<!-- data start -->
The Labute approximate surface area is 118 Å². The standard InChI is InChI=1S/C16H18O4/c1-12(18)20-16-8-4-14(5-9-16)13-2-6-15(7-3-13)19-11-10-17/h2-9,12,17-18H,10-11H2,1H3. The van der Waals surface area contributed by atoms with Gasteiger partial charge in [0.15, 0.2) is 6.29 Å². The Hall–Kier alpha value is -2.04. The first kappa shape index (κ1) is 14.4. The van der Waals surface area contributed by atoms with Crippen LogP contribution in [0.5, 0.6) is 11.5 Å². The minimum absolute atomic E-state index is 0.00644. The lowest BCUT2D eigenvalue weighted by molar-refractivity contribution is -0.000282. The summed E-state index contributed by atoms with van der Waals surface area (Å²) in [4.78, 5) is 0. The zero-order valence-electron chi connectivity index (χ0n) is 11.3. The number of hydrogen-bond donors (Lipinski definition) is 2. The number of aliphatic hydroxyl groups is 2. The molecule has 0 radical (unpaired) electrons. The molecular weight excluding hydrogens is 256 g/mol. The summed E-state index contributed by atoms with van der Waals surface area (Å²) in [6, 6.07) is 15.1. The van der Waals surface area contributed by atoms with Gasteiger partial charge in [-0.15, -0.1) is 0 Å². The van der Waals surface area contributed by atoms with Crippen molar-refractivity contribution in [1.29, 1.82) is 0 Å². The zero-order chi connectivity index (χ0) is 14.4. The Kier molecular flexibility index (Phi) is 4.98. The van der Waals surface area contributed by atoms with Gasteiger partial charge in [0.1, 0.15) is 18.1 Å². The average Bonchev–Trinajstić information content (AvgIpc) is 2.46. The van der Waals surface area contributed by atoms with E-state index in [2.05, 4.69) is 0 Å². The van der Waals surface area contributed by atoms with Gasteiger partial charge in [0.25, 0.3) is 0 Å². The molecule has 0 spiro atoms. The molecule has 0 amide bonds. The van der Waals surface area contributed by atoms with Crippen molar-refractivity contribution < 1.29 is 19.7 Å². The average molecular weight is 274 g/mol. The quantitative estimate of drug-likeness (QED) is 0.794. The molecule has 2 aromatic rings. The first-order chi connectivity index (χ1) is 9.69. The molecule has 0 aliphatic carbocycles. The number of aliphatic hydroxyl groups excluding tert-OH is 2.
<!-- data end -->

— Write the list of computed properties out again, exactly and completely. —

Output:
The Labute approximate surface area is 118 Å². The standard InChI is InChI=1S/C16H18O4/c1-12(18)20-16-8-4-14(5-9-16)13-2-6-15(7-3-13)19-11-10-17/h2-9,12,17-18H,10-11H2,1H3. The van der Waals surface area contributed by atoms with Gasteiger partial charge in [0.15, 0.2) is 6.29 Å². The Hall–Kier alpha value is -2.04. The first kappa shape index (κ1) is 14.4. The van der Waals surface area contributed by atoms with Crippen LogP contribution in [0.5, 0.6) is 11.5 Å². The minimum absolute atomic E-state index is 0.00644. The lowest BCUT2D eigenvalue weighted by molar-refractivity contribution is -0.000282. The summed E-state index contributed by atoms with van der Waals surface area (Å²) in [4.78, 5) is 0. The zero-order valence-electron chi connectivity index (χ0n) is 11.3. The number of hydrogen-bond donors (Lipinski definition) is 2. The number of aliphatic hydroxyl groups is 2. The molecule has 0 radical (unpaired) electrons. The molecular weight excluding hydrogens is 256 g/mol. The summed E-state index contributed by atoms with van der Waals surface area (Å²) in [6, 6.07) is 15.1. The van der Waals surface area contributed by atoms with Gasteiger partial charge in [-0.15, -0.1) is 0 Å². The van der Waals surface area contributed by atoms with Crippen molar-refractivity contribution in [1.29, 1.82) is 0 Å². The zero-order chi connectivity index (χ0) is 14.4. The Kier molecular flexibility index (Phi) is 4.98. The van der Waals surface area contributed by atoms with Gasteiger partial charge in [0.1, 0.15) is 18.1 Å². The average Bonchev–Trinajstić information content (AvgIpc) is 2.46. The van der Waals surface area contributed by atoms with E-state index in [2.05, 4.69) is 0 Å². The van der Waals surface area contributed by atoms with Gasteiger partial charge in [0.25, 0.3) is 0 Å². The molecule has 0 spiro atoms. The molecule has 0 amide bonds. The van der Waals surface area contributed by atoms with Crippen molar-refractivity contribution < 1.29 is 19.7 Å². The average molecular weight is 274 g/mol. The quantitative estimate of drug-likeness (QED) is 0.794. The molecule has 2 aromatic rings. The first-order chi connectivity index (χ1) is 9.69. The molecule has 0 aliphatic carbocycles. The number of aliphatic hydroxyl groups excluding tert-OH is 2.